So over all, he seems to be doing pretty good. He's walking a little better. There's not much heat, and very little pain response when you palpate the area, that alone is a huge improvement over Saturday. His fetlock isn't nearly as dropped as it was when he first injured himself. The support wraps definitely help, but his fetlock isn't nearly as dropped now with the wraps off either. His whole tendon area was swollen from knee to fetlock, and you couldn't really see the bow, but could find it by feel. But now you can see where the bow is located, and while the bow is still swollen, the tendon area below the bow is finally a little less swollen. And we've been able to back his bute down to a half a gram morning and night for now, and hopefully back him down to a half a gram a day soon. He's eating great and seems to be in good spirits.

So hopefully we're on the right track. Another two weeks of stall rest and then we'll see where we're at. Still just taking it day by day. He is still laying down some (though not remotely as much as he did last Saturday when he reinjured himself), but here and there I'm not worried about, probably good to get off his feet and let his legs rest a bit, and that should decrease over time as things heal. I felt bad last night because I had put him back in his stall with his cold back on while I took care of my mares. And just as I was getting ready to get him back out of his stall to get the ice pack off and put his standing wraps back on, he decided to lay down. So I had to go in there and coax him back up, and he's looking at me as if to say, "But I just laid down!!"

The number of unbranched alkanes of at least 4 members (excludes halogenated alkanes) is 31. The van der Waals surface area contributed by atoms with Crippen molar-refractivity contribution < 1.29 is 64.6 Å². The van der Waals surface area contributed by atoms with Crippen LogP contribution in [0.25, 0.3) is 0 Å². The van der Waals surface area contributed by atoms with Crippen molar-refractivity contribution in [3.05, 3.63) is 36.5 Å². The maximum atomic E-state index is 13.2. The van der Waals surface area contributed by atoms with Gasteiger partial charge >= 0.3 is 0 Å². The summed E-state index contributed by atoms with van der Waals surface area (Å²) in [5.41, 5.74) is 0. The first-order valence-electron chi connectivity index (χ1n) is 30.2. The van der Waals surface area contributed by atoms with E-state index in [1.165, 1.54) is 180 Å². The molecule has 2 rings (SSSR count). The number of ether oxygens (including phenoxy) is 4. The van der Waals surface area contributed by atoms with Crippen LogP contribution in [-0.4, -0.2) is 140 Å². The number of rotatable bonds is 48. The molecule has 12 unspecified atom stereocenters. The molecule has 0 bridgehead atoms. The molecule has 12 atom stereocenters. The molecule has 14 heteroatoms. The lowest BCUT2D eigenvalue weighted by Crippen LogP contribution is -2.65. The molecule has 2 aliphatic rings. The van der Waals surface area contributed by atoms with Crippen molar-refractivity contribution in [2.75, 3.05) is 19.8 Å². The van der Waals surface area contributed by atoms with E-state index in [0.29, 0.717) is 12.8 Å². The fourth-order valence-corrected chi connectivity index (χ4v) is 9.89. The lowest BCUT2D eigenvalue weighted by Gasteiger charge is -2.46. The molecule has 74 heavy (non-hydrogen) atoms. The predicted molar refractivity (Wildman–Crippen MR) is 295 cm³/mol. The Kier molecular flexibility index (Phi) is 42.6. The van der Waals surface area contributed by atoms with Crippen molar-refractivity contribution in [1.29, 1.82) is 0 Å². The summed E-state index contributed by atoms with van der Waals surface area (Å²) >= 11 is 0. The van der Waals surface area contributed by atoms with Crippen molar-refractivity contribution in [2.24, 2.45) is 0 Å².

He's definitely not in the clear yet, and I need to keep that in mind, we need to take this day by day. But hopefully if we can keep him quiet, and with lots of good thoughts and prayers, he'll stay on the road to recovery. His spirit is definitely there, now if we can get his body back there too!

Wayne - 5-15-10

Monday, October 25, 2010

Pig Pen

Brought Cody in from the pasture tonight, and she was pretty much head to toe caked on mud.  Oh yeah, when Cody does mud, she cakes it on REAL good! 

Kate, one of the boarders at the barn that lives in the apartment there and does riding lessons, had just got done with one of her lessons, and the two little girls had just finished up untacking and brushing out Lady and Kate's horse Cheyenne when they noticed a very mud covered Cody. 

They were like aren't you going to brush her out?  I'm looking at Cody going...ah....no.  I'm not touching her!  Maybe tomorrow after some of the mud falls off.  Yes, bad horse mom I know, but I'm also allergic to horses (yeah, fun, and I own three of them, never used to be until a couple years ago), so brushing that mud mess would have me paying for it for a couple days.  No thanks, Cody can stay muddy!

So they wanted to brush her!  You don't want to brush her, believe me!  It's not fun!  But for two horse sick little girls, a filthy Cody was no big deal.  So their mom's said yes, and they went to work.  It was all they could do to reach the top of her back and rump, she's a little tall for them, but they didn't care.  They curried and curried and curried, and there stood Cody with the most comical look on her face, a little girl on each side brushing up a storm, and this cloud of dust rolling around the three of them that made me think of Pig Pen from the Peanuts!  But she was nice and clean when they got done!!

The girls with Lady (left) and Cheyenne (right) at one of the fun shows at the barn this year.

Sunday, October 24, 2010

Lady and Wayne

Lady girl got some cute new polos recently, blue and purple flowers, so cute for my sweet Lady.  Finally got a chance to use them today, so had to take a couple pictures!  She looks oh so thrilled!